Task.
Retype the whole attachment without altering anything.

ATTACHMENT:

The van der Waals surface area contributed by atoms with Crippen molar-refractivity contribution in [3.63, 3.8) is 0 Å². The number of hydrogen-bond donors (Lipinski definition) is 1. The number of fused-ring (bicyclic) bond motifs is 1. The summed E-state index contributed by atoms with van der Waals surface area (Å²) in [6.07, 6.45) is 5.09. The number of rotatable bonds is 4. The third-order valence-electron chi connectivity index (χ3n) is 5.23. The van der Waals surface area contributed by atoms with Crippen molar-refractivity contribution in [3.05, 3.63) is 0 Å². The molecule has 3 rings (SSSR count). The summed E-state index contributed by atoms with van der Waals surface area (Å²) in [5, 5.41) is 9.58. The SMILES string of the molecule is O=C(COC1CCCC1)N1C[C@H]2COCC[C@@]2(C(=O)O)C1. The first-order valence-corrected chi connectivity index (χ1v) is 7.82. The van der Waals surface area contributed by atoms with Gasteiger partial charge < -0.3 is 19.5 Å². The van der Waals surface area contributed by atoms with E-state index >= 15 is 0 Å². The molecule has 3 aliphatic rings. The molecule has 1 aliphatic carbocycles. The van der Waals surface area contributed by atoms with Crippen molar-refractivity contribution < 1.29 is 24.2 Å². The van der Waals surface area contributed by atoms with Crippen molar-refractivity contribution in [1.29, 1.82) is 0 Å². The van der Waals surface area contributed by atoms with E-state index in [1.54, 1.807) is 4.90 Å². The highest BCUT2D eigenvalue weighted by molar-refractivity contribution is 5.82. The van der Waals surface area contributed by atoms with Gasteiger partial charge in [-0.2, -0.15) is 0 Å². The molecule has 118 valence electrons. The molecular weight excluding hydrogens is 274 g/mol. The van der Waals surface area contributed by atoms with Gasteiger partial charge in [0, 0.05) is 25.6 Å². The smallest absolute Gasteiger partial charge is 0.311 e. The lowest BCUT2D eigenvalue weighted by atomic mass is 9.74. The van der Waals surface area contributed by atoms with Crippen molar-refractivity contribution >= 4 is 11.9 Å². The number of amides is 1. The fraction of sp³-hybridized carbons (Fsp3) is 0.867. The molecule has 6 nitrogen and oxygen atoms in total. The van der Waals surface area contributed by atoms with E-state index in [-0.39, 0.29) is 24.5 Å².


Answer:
The van der Waals surface area contributed by atoms with Crippen molar-refractivity contribution in [3.63, 3.8) is 0 Å². The number of hydrogen-bond donors (Lipinski definition) is 1. The number of fused-ring (bicyclic) bond motifs is 1. The summed E-state index contributed by atoms with van der Waals surface area (Å²) in [6.07, 6.45) is 5.09. The number of rotatable bonds is 4. The third-order valence-electron chi connectivity index (χ3n) is 5.23. The van der Waals surface area contributed by atoms with Crippen molar-refractivity contribution in [3.05, 3.63) is 0 Å². The molecule has 3 rings (SSSR count). The summed E-state index contributed by atoms with van der Waals surface area (Å²) in [5, 5.41) is 9.58. The SMILES string of the molecule is O=C(COC1CCCC1)N1C[C@H]2COCC[C@@]2(C(=O)O)C1. The first-order valence-corrected chi connectivity index (χ1v) is 7.82. The van der Waals surface area contributed by atoms with Gasteiger partial charge < -0.3 is 19.5 Å². The van der Waals surface area contributed by atoms with E-state index >= 15 is 0 Å². The molecule has 3 aliphatic rings. The molecule has 1 aliphatic carbocycles. The van der Waals surface area contributed by atoms with Crippen molar-refractivity contribution < 1.29 is 24.2 Å². The van der Waals surface area contributed by atoms with Crippen molar-refractivity contribution in [1.29, 1.82) is 0 Å². The van der Waals surface area contributed by atoms with E-state index in [1.54, 1.807) is 4.90 Å². The highest BCUT2D eigenvalue weighted by molar-refractivity contribution is 5.82. The van der Waals surface area contributed by atoms with Gasteiger partial charge in [-0.2, -0.15) is 0 Å². The molecule has 118 valence electrons. The molecular weight excluding hydrogens is 274 g/mol. The van der Waals surface area contributed by atoms with Gasteiger partial charge in [0, 0.05) is 25.6 Å². The smallest absolute Gasteiger partial charge is 0.311 e. The lowest BCUT2D eigenvalue weighted by atomic mass is 9.74. The van der Waals surface area contributed by atoms with Crippen molar-refractivity contribution >= 4 is 11.9 Å². The number of amides is 1. The fraction of sp³-hybridized carbons (Fsp3) is 0.867. The molecule has 6 nitrogen and oxygen atoms in total. The van der Waals surface area contributed by atoms with E-state index in [-0.39, 0.29) is 24.5 Å².